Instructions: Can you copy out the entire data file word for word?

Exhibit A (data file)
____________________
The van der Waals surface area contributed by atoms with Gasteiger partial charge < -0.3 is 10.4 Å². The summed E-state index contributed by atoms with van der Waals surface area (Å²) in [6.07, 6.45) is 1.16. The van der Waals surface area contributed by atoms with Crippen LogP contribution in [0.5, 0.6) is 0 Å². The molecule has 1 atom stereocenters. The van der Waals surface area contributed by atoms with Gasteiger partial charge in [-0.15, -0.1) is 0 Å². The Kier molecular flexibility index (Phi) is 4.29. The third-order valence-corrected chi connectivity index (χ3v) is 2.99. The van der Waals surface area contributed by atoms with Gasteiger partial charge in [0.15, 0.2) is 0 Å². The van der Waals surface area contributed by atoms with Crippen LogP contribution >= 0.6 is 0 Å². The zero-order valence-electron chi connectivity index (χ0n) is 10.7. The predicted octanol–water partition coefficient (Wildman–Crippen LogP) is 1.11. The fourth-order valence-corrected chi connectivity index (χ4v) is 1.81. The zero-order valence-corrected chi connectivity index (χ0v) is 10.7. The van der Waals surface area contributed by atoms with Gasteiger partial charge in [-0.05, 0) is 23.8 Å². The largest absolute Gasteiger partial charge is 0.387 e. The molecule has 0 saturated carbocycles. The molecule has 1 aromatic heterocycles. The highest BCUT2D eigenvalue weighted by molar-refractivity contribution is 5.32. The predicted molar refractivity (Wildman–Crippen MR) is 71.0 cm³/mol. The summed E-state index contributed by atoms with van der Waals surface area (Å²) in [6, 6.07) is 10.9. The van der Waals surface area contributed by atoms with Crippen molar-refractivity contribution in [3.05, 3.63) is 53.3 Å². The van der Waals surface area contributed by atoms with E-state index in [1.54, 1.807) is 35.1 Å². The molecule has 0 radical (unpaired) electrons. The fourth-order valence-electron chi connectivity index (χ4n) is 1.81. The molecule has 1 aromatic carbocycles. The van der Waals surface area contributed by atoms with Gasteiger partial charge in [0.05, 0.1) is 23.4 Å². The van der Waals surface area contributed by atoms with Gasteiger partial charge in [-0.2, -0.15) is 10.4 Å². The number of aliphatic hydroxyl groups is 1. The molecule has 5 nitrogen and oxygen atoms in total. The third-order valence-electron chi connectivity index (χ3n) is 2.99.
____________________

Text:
The van der Waals surface area contributed by atoms with Gasteiger partial charge < -0.3 is 10.4 Å². The summed E-state index contributed by atoms with van der Waals surface area (Å²) in [6.07, 6.45) is 1.16. The van der Waals surface area contributed by atoms with Crippen LogP contribution in [0.5, 0.6) is 0 Å². The molecule has 1 atom stereocenters. The van der Waals surface area contributed by atoms with Gasteiger partial charge in [-0.15, -0.1) is 0 Å². The Kier molecular flexibility index (Phi) is 4.29. The third-order valence-corrected chi connectivity index (χ3v) is 2.99. The van der Waals surface area contributed by atoms with Gasteiger partial charge in [0.15, 0.2) is 0 Å². The van der Waals surface area contributed by atoms with Crippen LogP contribution >= 0.6 is 0 Å². The zero-order valence-electron chi connectivity index (χ0n) is 10.7. The predicted octanol–water partition coefficient (Wildman–Crippen LogP) is 1.11. The fourth-order valence-corrected chi connectivity index (χ4v) is 1.81. The zero-order valence-corrected chi connectivity index (χ0v) is 10.7. The van der Waals surface area contributed by atoms with Gasteiger partial charge in [-0.05, 0) is 23.8 Å². The largest absolute Gasteiger partial charge is 0.387 e. The molecule has 0 saturated carbocycles. The molecule has 1 aromatic heterocycles. The highest BCUT2D eigenvalue weighted by molar-refractivity contribution is 5.32. The predicted molar refractivity (Wildman–Crippen MR) is 71.0 cm³/mol. The summed E-state index contributed by atoms with van der Waals surface area (Å²) in [6, 6.07) is 10.9. The van der Waals surface area contributed by atoms with Crippen molar-refractivity contribution in [3.05, 3.63) is 53.3 Å². The van der Waals surface area contributed by atoms with E-state index in [1.54, 1.807) is 35.1 Å². The molecule has 0 radical (unpaired) electrons. The fourth-order valence-electron chi connectivity index (χ4n) is 1.81. The molecule has 1 aromatic carbocycles. The van der Waals surface area contributed by atoms with Gasteiger partial charge in [0.05, 0.1) is 23.4 Å². The van der Waals surface area contributed by atoms with Gasteiger partial charge in [-0.2, -0.15) is 10.4 Å². The number of aliphatic hydroxyl groups is 1. The molecule has 5 nitrogen and oxygen atoms in total. The third-order valence-electron chi connectivity index (χ3n) is 2.99.